Within months the Housemartins were household names, regularly on Top of the Pops and riding high in the charts with songs like Happy Hour.
Other acts were by now keen to grace the venue. The Happy Mondays played there three times, and the Stone Roses appeared in front of an audience of about 30 a year before hitting the big time.
Oasis were on stage in 1994, a few days after performing their single Supersonic on TV. They drew quite a crowd.
Nick Clay, of local band Pink Noise, said: “I went down De Grey Street early one evening and saw a queue outside the club. I remember thinking that I didn’t know what was going on anymore. I’d never seen queues there before.”
The venue has a capacity of 200, but Paul says “160 is more comfortable”.
Down the years, the club has become an increasing attraction for the bands themselves as its quirky reputation has grown, with Paul always managing to keep things fresh.
Next week it will be 30 years since he took over, a landmark he finds “pretty unbelievable”. He adds: “There was a vision of how the Adelphi would operate and regenerate and it has continued to do that. It was always planned that it would evolve from generation to generation. But when I arrived I would never have thought of still being here after 30 years.
“Loads of amazing things have happened but the highlight for me is the people, the really interesting young people from around the world, and the music is why they are here and that’s fantastic.”
Many of those people will be there next week as the club stages events to celebrate its 30th birthday. There will be a number of guest appearances, and the headline act next Friday night will be Kaiser Chiefs.
Simon Rix, bass guitarist with the Leeds-based band, said: “Smaller venues are so important to supporting new music but with many around the country closing down, it’s great to see the Adelphi celebrating its 30th birthday, We’re looking forward to finally playing there.”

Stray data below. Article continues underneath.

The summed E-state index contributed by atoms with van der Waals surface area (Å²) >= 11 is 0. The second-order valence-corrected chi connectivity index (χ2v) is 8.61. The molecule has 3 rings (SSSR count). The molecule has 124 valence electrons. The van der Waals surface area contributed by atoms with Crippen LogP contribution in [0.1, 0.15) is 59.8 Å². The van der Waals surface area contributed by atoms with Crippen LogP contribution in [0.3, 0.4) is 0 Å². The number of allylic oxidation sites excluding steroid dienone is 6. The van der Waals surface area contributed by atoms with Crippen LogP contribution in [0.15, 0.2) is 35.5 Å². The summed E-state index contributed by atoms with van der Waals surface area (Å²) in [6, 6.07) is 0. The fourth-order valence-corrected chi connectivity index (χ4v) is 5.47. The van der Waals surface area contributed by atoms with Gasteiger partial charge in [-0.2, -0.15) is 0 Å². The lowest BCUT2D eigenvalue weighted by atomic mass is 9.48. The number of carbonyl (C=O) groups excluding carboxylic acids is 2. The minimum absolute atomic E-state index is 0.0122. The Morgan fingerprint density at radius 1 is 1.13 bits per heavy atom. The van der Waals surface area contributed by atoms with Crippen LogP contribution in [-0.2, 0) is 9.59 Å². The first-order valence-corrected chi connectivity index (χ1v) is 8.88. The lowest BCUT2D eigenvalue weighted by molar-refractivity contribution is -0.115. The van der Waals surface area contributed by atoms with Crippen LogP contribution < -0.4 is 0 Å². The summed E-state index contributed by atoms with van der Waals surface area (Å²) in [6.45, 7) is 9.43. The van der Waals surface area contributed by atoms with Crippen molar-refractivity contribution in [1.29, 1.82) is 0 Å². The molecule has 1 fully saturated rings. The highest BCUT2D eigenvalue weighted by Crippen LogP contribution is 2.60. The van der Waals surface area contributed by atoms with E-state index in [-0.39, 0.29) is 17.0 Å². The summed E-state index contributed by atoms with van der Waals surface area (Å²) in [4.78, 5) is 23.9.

If it is anything like the 25th anniversary, the club’s regulars are in for a treat. Then Jarvis Cocker turned up unannounced. The Pulp frontman has a special affinity with the club having played there a number of times in the group’s early days.
Band members remember the venue well, with Nick Banks saying: “I think my Pulp debut was at the Adelphi club back in 1986. We played there four or five times in the late 80s.
“Sometimes the place would be rammed and you’d think ‘come on’ but then next time it would be a dozen spotty indie kids or nutters who had wandered in off the street.”
After his 25th anniversary appearance, Cocker said: “I can’t remember how many times Pulp played here. We came to the Adelphi a fair few times. I wanted to come back because it was always good to us.
“People were always nice to us and I always had a lot of affection for the place. Most places like this have, unfortunately, closed down.”
Happily, the New Adelphi is still going, and in the days of arenas and huge venues, it offers a now rare atmosphere, the chance to stand in what is effectively a house, perhaps play pool, and listen to some live music.
One of its great lasting charms is the fact punters mingle at the bar yards from where the musicians perform.
Those performers have included Attila the Stockbroker, a poet and folk musician from Brighton who played the Adelphi numerous times.
One audience member said: “I saw Attila playing on Remembrance Sunday, and he played The Green Fields of France. Grown men were crying at the bar. It could have been because it was last orders, but what a beautiful song.”
• For full details of the club’s 30th anniversary celebrations go to www.theadelphi.com